was 3 million acres of land.
In the late 70’s, ASRC’s leaders were focused on creating new
business and job opportunities for shareholders. The corporation’s first
subsidiary was Iñupiat Builders.
This was a company assigned to build new, insulated homes for
residents; and to rebuild the communities of Pt. Lay and Nuiqsut. Other
subsidiaries that formed ASRC’s economic engine during this time were
SKW/Eskimos, Inc., Arctic Slope Consulting Engineers and Arctic Slope
Alaska General –ASAG – all of which would be wholly owned subsidiaries
by the 80s.
During the 1970s and early 1980s, ASRC signed oil and gas exploration
leases with Union Oil, Amoco, Texaco and Chevron. The revenue from
these leases provided ASRC’s main source of income during the
subsidiaries’ start-up periods. Other businesses ASRC created were
Eskimos, Inc., a fuel distribution company. Tundra Tours, a tourism
company which built the Top of the World Hotel. ASRC’s goal in creating
these businesses was to provide jobs and services to shareholders.
As the regional corporations were going about implementing the land
claims settlement, a major dispute arose over how to interpret a
one-sentence clause having to do with resource development revenues:
ANCSA Section 7(i).
On June 29, 1982, the 7(i) Settlement Agreement was signed which set
out in very certain terms how resource revenues would be shared among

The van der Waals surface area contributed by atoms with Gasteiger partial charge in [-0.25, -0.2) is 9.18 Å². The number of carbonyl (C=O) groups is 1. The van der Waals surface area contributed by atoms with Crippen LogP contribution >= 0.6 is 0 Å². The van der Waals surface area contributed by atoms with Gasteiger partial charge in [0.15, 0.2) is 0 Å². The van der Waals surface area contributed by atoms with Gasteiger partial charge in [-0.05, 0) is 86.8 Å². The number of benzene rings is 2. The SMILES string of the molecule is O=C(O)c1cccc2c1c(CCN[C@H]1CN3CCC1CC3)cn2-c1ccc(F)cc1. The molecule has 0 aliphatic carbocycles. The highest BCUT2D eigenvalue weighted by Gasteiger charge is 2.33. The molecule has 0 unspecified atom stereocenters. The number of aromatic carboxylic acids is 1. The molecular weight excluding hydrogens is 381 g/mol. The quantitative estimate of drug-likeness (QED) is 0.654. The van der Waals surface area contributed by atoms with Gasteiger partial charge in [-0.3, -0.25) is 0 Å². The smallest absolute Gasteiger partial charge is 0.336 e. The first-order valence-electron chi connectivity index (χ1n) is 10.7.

all 12 regional corporations.
Regardless of the Settlement Agreement, ASRC was faced with a new –
and very serious – obstacle. In litigation brought by the other eleven
regional corporations, a 1980 court ruling found that ASRC must share
70% of it’s exploration revenue with other regions – meaning, it owed
them approximately $7 million.
Faced with a financial crisis, the leaders of ASRC came up with an
ingenious solution. ASRC approached the federal government about
possible land exchange. It owned lands in the Gates of the Arctic
National Park, which had been established in 1980 when the Alaska
National Interest Lands Conservation Act – ANILCA – was passed. Under
the original provisions of ANCSA, ASRC was not allowed to select any
subsurface in either ANWR or NPRA. However this exchange was to trade
surface estate in the Gates of the Arctic National Park for subsurface
beneath the village of Kaktovik, which is within ANWR.
ASRC and the Secretary of the Interior entered into a land exchange
agreement in August 1983. With the Kaktovik land exchange, ASRC was able
to once again enter into exploratory agreements with oil companies.
These agreements brought in several millions of dollars during the early
It was now the mid-80s and some of the companies ASRC purchased
during this period were Natchiq, Inc., an oilfield service company,
which later became ASRC Energy Services, and Petro Star, Inc., a
petroleum refinery and distributor. These companies – along with other
subsidiaries - established ASRC as a leader among Alaskan-owned
companies, in terms of gross revenues and employment.